The RA1792
Page 12
Final thoughts … and links to useful pages

My own RA1792 was left over from an propagation experiment that Racal started (I think) in the mid 1980s. To cut a long story short, it and the accompanying 1723 drive unit were ‘stored’ in an environment which exposed them to extremes of temperature … cold in the winter and hot in the summer. This ultimately destroyed the LCD displays in both cases. So when I ‘inherited’ the kit, both were in a sorry state. The 1792 performed well as a receiver but I could never get the 1723 to do anything, so I parted company with it some time ago.

The issue with the ‘bleeding’ displays was resolved by replacing the entire front panel assembly and the PSU was modified to support the back-lit displays. Ultimately I replaced all the tantalum bead capacitors with new ones. It had a tendency to make loud crackles when switched on, accompanied with an ominous flickering of the back-lights! Rather worryingly, changing the tants didn’t resolve this issue, and everyone who I mentioned this to said the same thing … “it’ll be a tant about to pop” … and I tended to agree too. However, I had many other radios to attend to, having started my RA17 restoration service, so the flickering back-light problem was put on the ‘back burner’.

Last week I finished re-building five RA1792s so I decided to tackle what was obviously a fault on my own 1792. I hooked an oscilloscope up to the +5V rail at the PSU and switched on. Huge spikes were visible for several seconds before the trace settled down to a smooth flat line. I switched off the RX and unplugged each of the ribbon cables to the individual boards in turn. Ultimately all I had was the PSU, yet the spikes were still there. So the fault was in the PSU! That was a relief. The PSU in the 1792 is about as simple as they come. Looking at the schematic there were really only two possible suspects … two axial-lead 1uF tantalum capacitors … one either side of the 5V regulator. These were replaced with aluminium types, yet the problem persisted.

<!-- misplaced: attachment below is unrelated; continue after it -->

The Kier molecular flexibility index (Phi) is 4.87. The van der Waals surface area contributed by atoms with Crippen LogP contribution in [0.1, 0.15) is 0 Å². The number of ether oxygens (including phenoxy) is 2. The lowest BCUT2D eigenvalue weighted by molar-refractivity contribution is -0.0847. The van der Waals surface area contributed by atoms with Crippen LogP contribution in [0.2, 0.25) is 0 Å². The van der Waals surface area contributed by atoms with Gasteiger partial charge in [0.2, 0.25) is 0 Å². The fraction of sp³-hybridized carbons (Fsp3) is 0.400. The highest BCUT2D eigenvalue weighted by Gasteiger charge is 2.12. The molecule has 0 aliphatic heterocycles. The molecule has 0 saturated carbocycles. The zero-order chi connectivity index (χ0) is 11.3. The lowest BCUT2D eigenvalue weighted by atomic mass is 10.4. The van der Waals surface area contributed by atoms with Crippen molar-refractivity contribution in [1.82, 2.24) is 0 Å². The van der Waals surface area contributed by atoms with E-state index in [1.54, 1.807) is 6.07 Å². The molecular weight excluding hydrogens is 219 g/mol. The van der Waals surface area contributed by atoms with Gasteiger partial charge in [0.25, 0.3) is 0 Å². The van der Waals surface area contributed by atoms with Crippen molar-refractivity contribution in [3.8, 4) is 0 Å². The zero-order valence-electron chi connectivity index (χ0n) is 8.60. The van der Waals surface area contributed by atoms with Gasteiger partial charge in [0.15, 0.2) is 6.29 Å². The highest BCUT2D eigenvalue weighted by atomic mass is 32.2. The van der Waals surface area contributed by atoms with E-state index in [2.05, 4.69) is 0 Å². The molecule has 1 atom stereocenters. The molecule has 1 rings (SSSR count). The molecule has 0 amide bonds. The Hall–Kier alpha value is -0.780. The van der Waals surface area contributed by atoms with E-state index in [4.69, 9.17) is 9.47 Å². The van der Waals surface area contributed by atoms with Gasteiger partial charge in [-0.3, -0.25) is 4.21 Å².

Then I thought “what if the fault is on the other side of the mains transformer?”. I had joked a few times that it might be a dirty mains switch! I dug out a scrap 1792 front panel complete with switch and mains cable. It was filthy! After cleaning it up, I substituted the switch and cable assembly for my own one and switched on. BINGO! No flickering back-lights, no loud crackles and no voltage spikes on the +5V rail. I didn’t leave it at that. This had been an intermittent problem, so I was taking no chances. But after several hours of operation and switching it off and on many times, the problem has gone … a dirty mains switch!!!

Although I have other receivers including an RA1772 and an RA3701 to name two, I do like the RA1792. Its 16KHz roofing filter offers the widest IF bandwidth in my collection, giving superb AM reception quality when used with an external speaker. The 1Hz tuning resolution is super smooth and switching modes and bandwidths is a breeze.

One thing that does let the type down though is the paintwork. Yes, there are lots of RA17s out there with tattered looking front panels, but some of these are pushing 60 years old! The 1792 has only been around half that time.The problem appears to be a lack of primer. I have a bunch of front panels where the grey paint is coming off in large flakes; notably where labels or stickers had been placed. Where the paint has come off there is bare metal exposed … no primer!!

Useful RA1792-related links

Keith’s vintage Racal Racal Enthusiast site has a mass of information on the RA1792.
Dave Schofield’s alternative to the infamous display problem.
Manuals and schematics at the Premium Receiver group.
Replacement Processor boards and more from Phill Simmons
Finally … Replacement LCD modules for your RA1792.